|St. Irene of Constantinople (Feast Day - August 13)|
The Pantocrator gave you a Monastery above,
Having built Him the same Monastery below.
Irene, who was born with the name Piroska, was the beautiful and virtuous daughter of King Ladislas I of Hungary (1040-1095). Emperor Alexios I Komnenos (1081-1118) and his second consort, Irene Doukaina, sought a bride for their son, John II Komnenos (also known as Kalo-John), and found a perfect candidate in Irene of Hungary. Irene was described as having sandy hair that cascaded over her shoulders and framed a serene face. Following her conversion to the Orthodox Church and settlement in Constantinople, Piroska was renamed Irene. Their union was the cause of general delight and rejoicing, and produced eight children, four males and four females.
After a while, Irene understood that the glories of this world are fleeting, and she devoted her time to the worship of God and continuous help of the poor and needy. Whatever she had, she lavishly distributed among those in need, rejoicing in giving more than receiving.
The Holy Empress is described as meek and humble, easily approachable, gracious, helpful and long-suffering. Her smile was modest, and she mourned penitentially for her shortcomings. She lived as an ascetic in the palace, mastering self-control and eating little and plain foods, disdaining imperial pomp.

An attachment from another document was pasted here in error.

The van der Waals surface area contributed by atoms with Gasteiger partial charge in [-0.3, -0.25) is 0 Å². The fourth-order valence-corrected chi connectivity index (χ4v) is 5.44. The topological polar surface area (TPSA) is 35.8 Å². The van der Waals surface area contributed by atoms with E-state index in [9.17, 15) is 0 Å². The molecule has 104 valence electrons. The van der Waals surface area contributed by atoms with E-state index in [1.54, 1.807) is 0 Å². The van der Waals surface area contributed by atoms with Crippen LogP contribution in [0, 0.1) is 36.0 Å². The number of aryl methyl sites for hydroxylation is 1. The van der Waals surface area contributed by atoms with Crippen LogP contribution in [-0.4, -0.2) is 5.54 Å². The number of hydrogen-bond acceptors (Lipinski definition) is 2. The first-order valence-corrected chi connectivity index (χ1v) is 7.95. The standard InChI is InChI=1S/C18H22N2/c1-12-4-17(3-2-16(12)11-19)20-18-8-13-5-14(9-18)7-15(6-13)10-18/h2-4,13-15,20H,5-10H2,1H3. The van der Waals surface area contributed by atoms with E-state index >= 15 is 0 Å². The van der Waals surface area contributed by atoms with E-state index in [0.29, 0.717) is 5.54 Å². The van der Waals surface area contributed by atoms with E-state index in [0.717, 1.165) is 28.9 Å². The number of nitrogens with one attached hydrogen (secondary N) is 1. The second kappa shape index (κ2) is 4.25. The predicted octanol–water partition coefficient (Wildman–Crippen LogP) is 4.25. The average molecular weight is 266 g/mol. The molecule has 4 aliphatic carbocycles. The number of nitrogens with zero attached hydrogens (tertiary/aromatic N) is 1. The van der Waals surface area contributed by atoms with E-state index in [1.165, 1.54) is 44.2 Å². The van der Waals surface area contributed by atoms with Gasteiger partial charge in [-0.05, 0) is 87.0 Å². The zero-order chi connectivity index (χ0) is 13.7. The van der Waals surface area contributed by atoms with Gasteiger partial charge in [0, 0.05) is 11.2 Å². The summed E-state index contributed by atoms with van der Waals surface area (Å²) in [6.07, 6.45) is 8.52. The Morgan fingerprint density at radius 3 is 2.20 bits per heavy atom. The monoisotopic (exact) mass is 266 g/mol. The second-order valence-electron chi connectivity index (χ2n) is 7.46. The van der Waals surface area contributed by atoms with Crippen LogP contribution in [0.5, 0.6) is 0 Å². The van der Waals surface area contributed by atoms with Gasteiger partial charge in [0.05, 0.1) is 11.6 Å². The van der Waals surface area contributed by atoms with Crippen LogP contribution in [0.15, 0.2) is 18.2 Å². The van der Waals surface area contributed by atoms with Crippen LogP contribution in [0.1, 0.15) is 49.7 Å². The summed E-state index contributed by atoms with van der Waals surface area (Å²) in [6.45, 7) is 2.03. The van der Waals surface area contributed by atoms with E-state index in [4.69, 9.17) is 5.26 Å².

Empress Irene built the Monastery of the Pantocrator, nearby the Church of the Holy Apostles, in Constantinople, with its surrounding hospital, hostels and old-age homes. Niketas Choniates comments that she zealously worked for the completion of her building projects, "neither giving sleep to her eyes nor rest to her temples until she found a place for the Lord" (Ps. 131:4-5).
Because she required enormous financial assistance for her projects, she took her husband Emperor John by hand into the church of the Monastery, and falling prostrate before him, she said weeping, "Accept, O Master, the God-built temple by your grace." The Emperor thus pledged whatever she required and desired to complete her projects. He also gave the Monastery its name, hoping that it would surpass every monastery of the City. The Empress, relieved that her projects would be completed and maintained, rejoiced.
It was not long until Empress Irene took on the monastic schema, receiving the name Xene. She spent her final years in Bithynia. There she reposed in peace at an early age on 13 August 1134, and her sacred relics were transferred to the Monastery she built in Constantinople. This Monastery, according to the promise of Emperor John, increased and expanded until it became the foremost monastery of Constantinople.
On April 8, 1143 Emperor John died in a hunting accident, when he scratched his hand on a poisoned arrow. His relics were also interred in the Monastery of Pantocrator, which he participated in splendidly adorning. In Hagia Sophia John and Irene are depicted in a mosaic standing on either side of the Virgin and Christ Child, adorned splendidly and showing that they were great benefactors to the Church.